Several hard-hit areas of the country - including Delhi and the state of Maharashtra - have already announced lockdowns. On Saturday, the Delhi government said it would extend its shutdown for a third week. In a nationwide address on April 20, Indian Prime Minister Narendra Modi said that such measures were "a last option" that should be avoided.
On Friday, Modi met with his cabinet of ministers, which released a statement saying that the situation was a "once in a century crisis." The cabinet reviewed measures to ramp up hospital beds, oxygen supply and stocks of essential medicines.
Two military transport planes carrying oxygen cylinders, rapid diagnostic tests and medical-grade masks from the United States arrived in Delhi on Friday. More aid is on its way, both governments said.
In a sign of the desperation in India's capital, a lawyer named Amit Sharma submitted a petition to the Delhi High Court pleading for help finding a bed in an intensive care unit for his severely ill brother-in-law.
In the middle of the hearing on Friday, Sharma told the judges that his brother-in-law had died and no more efforts would be required. "I have completely failed," Sharma said, according to media reports.
"No, the state has failed," one of the judges replied, after a moment of stunned silence. "We all have failed."
Volunteers are attempting to do what they can. Srinivas BV, president of the youth wing of the opposition Congress party, is leading an effort to answer distress calls on social media and the messaging platform WhatsApp. A couple of weeks ago, his group was still managing to help patients get beds in government hospitals. Now that, too, is proving nearly impossible.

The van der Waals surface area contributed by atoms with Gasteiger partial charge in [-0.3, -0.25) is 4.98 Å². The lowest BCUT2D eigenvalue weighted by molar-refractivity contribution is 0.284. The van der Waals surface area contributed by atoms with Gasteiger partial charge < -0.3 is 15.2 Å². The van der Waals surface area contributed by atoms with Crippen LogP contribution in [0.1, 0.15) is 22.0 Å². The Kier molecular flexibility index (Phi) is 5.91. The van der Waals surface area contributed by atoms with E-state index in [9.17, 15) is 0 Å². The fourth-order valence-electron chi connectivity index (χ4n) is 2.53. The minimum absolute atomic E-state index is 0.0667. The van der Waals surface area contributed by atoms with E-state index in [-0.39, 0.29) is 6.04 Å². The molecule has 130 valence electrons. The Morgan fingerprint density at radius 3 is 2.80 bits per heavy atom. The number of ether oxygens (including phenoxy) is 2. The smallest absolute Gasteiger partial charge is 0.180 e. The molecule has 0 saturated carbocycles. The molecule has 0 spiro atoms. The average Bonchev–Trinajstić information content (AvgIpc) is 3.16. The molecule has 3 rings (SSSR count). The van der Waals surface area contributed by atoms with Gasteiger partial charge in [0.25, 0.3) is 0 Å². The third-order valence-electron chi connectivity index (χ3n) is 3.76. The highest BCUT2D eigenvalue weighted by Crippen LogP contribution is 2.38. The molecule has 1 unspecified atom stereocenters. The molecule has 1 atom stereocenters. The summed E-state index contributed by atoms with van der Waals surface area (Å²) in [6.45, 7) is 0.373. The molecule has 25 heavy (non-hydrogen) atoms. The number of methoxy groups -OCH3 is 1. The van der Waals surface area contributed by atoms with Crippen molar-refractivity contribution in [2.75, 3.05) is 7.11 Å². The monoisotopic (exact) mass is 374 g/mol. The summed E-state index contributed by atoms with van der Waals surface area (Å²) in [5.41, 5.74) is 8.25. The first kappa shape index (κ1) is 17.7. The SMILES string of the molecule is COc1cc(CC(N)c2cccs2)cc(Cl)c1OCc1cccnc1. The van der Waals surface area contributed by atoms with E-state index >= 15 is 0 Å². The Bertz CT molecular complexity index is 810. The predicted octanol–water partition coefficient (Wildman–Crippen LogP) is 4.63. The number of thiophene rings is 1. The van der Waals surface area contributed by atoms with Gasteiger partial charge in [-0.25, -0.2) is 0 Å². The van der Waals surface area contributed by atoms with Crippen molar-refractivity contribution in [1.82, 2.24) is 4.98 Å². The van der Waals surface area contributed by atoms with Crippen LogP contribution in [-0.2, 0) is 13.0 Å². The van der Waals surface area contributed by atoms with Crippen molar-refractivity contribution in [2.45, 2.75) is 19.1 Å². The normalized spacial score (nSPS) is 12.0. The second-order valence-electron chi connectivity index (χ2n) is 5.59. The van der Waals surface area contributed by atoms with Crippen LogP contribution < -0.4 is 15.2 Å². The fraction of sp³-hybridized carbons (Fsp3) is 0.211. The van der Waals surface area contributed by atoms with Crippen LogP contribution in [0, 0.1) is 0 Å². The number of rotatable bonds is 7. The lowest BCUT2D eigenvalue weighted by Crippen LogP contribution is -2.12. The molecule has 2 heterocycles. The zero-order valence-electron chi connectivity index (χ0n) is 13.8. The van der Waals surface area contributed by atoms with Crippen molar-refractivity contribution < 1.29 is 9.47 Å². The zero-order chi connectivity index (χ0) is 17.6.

"People are dying not because of [the virus] but because they're not getting basic treatment in time," he said.
One of them was Raja Ram Tiwari, a 64-year old retiree who used to work for India's state broadcaster. His condition worsened on April 25. His son Shantanu spent hours the next day running around the city trying to secure an oxygen cylinder on the black market, where he was told it would cost $800 or more.
That evening, after calling dozens of hospitals, the family found a facility willing to admit Tiwari in a neighboring state, 60 miles away. Shantanu withdrew his father's life savings to pay for the treatment and took his mother's gold jewelry to sell in case more was needed.
He got his father into a taxi but five minutes into the ride Tiwari started to have trouble breathing. They went directly to the nearest hospital. It was too late: Doctors came outside to see Tiwari and told Shantanu his father was dead.
At the first crematorium Shantanu tried, there were already 11 bodies in line before it opened early in the morning. He went to another larger one, hoping it would have more capacity. When he arrived there at 3 a.m., it was conducting a mass cremation of dozens of bodies that had arrived earlier that day.
Shantanu watched for hours as he waited for his father's turn. "I have never seen a night so silent and the sky lit with so many pyres," he said.
Published : May 02, 2021
By : The Washington Post · Joanna Slater